Journal of Applied Finance & Banking

How do Family Ownership and Control Affect the Demand for Director and Officer Insurance?

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  • Abstract

    Equity holdings of family firms represent an important form of company ownership in South-East Asia. In order to enhance the effectiveness of corporate governance, listed companies have been required to disclose more information on their director and officer insurance (hereafter D&O insurance) purchases in Taiwan. This publicly available data enables this study to investigate how family firms react to litigation risks in terms of their D&O insurance. Using the D&O insurance coverage of Taiwan firms as a proxy for management legal liability coverage, this study made two major findings. First, firms with a high concentration of family ownership face lower litigations risk and are less likely to purchase D&O insurance. However, firms with significant controlling-minority shareholder agency conflicts are more willing to purchase D&O insurance due to the entrenchment effect. Second, family firms with Type II agency problems tend to carry abnormally high D&O insurance coverage. Furthermore, I find that family firms with outside CEOs exhibit a greater likelihood of purchasing D&O insurance. These findings suggest that the decision of family firms to purchase or not purchase D&O insurance is primarily driven by Type II agency problems and the types of CEOs they have in place.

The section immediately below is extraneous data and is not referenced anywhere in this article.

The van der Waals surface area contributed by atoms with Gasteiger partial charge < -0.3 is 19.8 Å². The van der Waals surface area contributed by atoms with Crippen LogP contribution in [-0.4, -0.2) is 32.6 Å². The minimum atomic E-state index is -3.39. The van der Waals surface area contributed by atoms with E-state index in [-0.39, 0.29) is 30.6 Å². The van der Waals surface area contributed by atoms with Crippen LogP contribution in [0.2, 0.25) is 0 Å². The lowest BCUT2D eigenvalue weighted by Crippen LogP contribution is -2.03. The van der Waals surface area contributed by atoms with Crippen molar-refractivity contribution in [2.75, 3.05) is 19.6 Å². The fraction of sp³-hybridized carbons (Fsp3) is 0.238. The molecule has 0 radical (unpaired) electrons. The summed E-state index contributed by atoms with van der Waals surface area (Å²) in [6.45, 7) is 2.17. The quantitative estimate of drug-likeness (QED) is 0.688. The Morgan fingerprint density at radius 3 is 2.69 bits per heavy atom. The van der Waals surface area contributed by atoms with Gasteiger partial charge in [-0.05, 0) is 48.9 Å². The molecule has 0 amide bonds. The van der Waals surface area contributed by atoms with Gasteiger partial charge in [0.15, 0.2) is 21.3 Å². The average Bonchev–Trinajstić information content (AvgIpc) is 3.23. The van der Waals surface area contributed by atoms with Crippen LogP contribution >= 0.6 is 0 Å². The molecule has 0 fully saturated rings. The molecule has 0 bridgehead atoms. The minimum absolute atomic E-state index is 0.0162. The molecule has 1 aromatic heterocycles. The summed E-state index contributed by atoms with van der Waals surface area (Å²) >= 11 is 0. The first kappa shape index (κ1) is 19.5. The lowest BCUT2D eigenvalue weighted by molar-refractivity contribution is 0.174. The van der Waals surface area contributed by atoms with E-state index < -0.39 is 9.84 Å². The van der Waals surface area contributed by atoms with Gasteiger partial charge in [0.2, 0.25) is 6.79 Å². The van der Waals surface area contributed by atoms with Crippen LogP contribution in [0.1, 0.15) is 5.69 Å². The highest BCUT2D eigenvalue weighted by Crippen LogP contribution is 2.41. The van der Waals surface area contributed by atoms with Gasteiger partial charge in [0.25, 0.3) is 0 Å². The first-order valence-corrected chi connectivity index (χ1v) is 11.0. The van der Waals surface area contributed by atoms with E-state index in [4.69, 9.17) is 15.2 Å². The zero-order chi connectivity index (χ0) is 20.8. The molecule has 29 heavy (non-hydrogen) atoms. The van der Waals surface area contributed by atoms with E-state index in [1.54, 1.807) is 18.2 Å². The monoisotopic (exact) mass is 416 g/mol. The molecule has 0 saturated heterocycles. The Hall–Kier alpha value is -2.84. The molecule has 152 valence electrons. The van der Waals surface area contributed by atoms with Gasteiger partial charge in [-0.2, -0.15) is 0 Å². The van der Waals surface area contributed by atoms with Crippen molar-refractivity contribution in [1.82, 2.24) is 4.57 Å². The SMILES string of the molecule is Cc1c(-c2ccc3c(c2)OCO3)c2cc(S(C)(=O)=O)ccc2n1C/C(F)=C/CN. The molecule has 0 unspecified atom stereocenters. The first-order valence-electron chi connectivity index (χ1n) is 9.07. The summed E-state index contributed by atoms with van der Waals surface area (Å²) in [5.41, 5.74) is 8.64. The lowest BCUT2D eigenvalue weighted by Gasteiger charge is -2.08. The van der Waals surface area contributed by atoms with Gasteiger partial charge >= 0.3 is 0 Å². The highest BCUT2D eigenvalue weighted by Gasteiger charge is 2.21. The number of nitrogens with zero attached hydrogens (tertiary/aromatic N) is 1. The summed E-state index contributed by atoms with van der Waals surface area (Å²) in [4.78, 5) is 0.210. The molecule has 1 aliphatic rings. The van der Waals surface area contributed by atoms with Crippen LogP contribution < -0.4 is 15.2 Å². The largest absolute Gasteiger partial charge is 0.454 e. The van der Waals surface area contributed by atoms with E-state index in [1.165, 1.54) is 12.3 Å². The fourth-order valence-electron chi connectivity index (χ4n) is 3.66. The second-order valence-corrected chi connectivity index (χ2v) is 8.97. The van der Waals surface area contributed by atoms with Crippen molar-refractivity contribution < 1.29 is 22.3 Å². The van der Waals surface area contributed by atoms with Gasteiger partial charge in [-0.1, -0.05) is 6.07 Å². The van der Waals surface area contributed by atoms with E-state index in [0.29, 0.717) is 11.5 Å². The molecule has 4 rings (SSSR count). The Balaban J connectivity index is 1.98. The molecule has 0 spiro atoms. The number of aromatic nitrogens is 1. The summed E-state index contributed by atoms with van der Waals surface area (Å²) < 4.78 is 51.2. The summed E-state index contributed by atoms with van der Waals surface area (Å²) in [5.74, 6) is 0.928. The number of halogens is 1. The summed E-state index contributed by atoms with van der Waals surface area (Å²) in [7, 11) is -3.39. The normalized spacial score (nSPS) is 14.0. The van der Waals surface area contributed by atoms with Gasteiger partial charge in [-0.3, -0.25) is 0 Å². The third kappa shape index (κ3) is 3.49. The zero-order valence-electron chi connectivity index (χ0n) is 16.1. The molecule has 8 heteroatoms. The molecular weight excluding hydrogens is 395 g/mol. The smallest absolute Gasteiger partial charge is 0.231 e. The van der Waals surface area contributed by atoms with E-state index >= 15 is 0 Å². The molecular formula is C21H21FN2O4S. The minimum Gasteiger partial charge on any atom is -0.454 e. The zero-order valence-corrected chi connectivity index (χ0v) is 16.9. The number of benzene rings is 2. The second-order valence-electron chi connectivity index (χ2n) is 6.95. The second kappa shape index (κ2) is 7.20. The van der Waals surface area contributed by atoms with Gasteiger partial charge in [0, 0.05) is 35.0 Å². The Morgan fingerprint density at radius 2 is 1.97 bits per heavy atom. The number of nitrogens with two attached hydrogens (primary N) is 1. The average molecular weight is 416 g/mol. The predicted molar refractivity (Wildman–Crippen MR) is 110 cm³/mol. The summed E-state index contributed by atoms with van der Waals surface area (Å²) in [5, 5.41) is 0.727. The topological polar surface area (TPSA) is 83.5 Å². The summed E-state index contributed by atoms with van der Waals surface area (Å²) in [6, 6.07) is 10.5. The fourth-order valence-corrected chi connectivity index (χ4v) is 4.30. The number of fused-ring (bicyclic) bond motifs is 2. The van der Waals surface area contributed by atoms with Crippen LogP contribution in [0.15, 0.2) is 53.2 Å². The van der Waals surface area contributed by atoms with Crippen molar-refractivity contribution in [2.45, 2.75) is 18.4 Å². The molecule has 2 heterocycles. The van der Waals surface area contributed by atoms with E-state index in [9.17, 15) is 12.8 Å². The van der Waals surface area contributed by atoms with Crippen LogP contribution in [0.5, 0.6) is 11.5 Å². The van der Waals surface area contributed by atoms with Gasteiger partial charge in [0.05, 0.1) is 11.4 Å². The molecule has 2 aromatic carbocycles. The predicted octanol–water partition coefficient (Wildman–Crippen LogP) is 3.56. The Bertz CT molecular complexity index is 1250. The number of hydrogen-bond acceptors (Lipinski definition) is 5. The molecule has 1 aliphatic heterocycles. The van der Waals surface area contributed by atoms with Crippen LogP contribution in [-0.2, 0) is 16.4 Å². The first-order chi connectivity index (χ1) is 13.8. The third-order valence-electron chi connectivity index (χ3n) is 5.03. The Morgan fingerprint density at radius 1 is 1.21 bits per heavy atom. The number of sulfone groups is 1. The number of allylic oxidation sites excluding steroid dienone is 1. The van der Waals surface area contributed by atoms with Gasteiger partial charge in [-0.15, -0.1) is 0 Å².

JEL classification numbers: M41
    Keywords: Director and Officer Liability insurance, Family firms, Litigation risk